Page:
Plymouth butchers urge shoppers to "buy local" amid snowballing horsemeat scandal
BUTCHERS are urging people to "buy local" as the horsemeat scandal continues to snowball.
Independent traders in Hyde Park and Torpoint are among those backing a campaign to encourage consumers to shop at their local stores.
Horsemeat has been found in schools, hospitals and one of the country's largest pub and hotel chains, as well as in products sold by several supermarket chains, as allegations of food fraud continue.
As The Herald reported earlier this week, there are not thought to be concerns about food provided by Plymouth City Council – or meals served up at Derriford Hospital.
But one Cornish school has taken pasties off the menu "as a precautionary measure", as fears over contaminated food showed little sign of easing.
Butcher Mark Gliddon, from Torpoint, urged people to buy their meat direct from their local store.
"If people want a 100 per cent guarantee that the meat is local, is fresh, and good tasting then they have got to go to their local butcher," Mr Gliddon said.
Fellow butcher John Watters, of Hyde Park Road-based Voisins Butchers also backed pleas to restore consumer confidence in meat products by sticking to local, independent traders.
The city council provides catering for the majority of Plymouth's schools, community meals and residential homes.
A spokeswoman said its main meat supplier sold it "locally-sourced" produce from two South West companies – both of whom have offered written assurances that they provide 100 per cent beef.
But in Cornwall, Truro's Richard Lander School said pasties, beef pasta sauces and beef used in baguettes had all been withdrawn.
Steve Mulcahy, headteacher at the secondary school, said in a memo to parents: "These products will be temporarily withdrawn purely as a precautionary measure until they can confirm with 100 per cent certainty, the traceability of these products."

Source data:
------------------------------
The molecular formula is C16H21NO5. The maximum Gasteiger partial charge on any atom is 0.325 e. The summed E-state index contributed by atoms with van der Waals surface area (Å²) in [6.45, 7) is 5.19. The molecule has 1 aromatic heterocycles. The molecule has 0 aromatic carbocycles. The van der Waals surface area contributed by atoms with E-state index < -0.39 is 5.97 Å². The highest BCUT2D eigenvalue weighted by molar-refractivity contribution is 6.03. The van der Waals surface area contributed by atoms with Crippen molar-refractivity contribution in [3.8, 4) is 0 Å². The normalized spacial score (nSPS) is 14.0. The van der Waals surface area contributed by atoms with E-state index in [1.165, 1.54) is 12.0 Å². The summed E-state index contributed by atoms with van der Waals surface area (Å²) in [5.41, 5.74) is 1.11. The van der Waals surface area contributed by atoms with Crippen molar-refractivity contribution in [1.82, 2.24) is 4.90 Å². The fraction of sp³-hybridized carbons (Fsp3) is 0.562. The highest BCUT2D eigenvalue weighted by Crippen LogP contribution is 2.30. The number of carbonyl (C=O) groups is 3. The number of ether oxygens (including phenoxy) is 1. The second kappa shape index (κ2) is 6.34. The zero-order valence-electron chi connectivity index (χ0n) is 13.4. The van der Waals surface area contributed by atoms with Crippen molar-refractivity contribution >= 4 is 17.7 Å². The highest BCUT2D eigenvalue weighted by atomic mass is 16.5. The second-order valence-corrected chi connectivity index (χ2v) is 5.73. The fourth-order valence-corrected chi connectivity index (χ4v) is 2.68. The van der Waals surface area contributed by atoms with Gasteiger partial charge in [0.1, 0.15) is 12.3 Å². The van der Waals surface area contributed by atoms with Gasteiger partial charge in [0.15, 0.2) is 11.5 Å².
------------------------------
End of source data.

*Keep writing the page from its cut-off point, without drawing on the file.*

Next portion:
Other education authorities in the region also moved to reassure parents that meals supplied by third parties were not contaminated.
A spokesman for Devon County Council said: "Schools make their own catering arrangements, but those which have chosen to use Devon Norse, the council's catering supplier, have been given assurances that its meat products have full traceability and are sourced locally.
"Norse's beef burgers are either home made using locally sourced Westcountry beef or made especially for them using the same high quality ingredients."
The council added its trading standards team was carrying out its own investigations into meat products supplied in Devon.
Meanwhile, Cornwall Council has a contract with private firm Chartwells to supply meals to 197 schools.
A council spokesman said: "The authority takes the health and wellbeing of children in Cornwall extremely seriously and immediately contacted the company to seek reassurances. The company has confirmed that all its nominated suppliers have to meet strict food quality and safety standards and they regularly undergo independent audits to ensure these standards are upheld."